LightSquared says it has found another antenna maker who can retrofit GPS devices to resolve the interference issue that has become a flashpoint for a national, wholesale 4G wireless network LightSquared proposes to build with billions in investment and an FCC waiver.
The company announced Thursday that it is collaborating with PCTEL on an antenna that can provide "an efficient and elegant solution for thousands of high precision device users." It is the subset of high-precision GPS devices whose sensitivity to in-band LIghtSquared transmissions has been the key issue holding up the service. LightSquared earlier this month announced that another company, Javad GNSS, had designed a retrofit antenna that could help resolve the interference issue.
The FCC conditioned its approval for LightSquared to use its satellite spectrum for a terrestrial service while it does more testing on the impact on GPS. The GPS industry and numerous federal agencies have said the high-powered transmissions from LightSquared could wreak havoc with navigation, weather prediction and defense applications, among many others.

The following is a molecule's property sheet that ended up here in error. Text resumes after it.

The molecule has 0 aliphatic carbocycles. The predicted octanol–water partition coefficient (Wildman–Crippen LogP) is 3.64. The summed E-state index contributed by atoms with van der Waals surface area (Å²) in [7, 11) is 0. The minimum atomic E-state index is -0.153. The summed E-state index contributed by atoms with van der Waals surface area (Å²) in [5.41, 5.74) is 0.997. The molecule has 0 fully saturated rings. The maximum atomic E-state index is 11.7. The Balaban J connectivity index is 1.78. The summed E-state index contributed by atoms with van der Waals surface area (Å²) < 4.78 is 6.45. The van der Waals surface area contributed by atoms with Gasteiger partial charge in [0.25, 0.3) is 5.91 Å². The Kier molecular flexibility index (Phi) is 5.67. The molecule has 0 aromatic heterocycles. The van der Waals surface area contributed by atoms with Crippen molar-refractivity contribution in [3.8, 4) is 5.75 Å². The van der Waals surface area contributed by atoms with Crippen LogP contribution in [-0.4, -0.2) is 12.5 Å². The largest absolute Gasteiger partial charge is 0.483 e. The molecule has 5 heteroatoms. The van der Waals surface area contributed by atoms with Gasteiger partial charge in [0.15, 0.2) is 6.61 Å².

LightSquared execs say there is a fix, including steps it has already taken to reduce power and put more distance between the spectrum it will use, at least initially, and adjacent GPS spectrum, as well as pledging to invest in a receiver solution.
Elsewhere on the GPS interference front, representatives of that industry have scheduled a press conference Thursday to address what it says is "misinformation" from LightSquared as it presses its "ill-conceived" plan.
LightSquared has pointed out that its plan is based on an FCC waiver and backed by billions it has already spent to create the kind of wireless broadband price and service competition the FCC and White House have been clamoring for.
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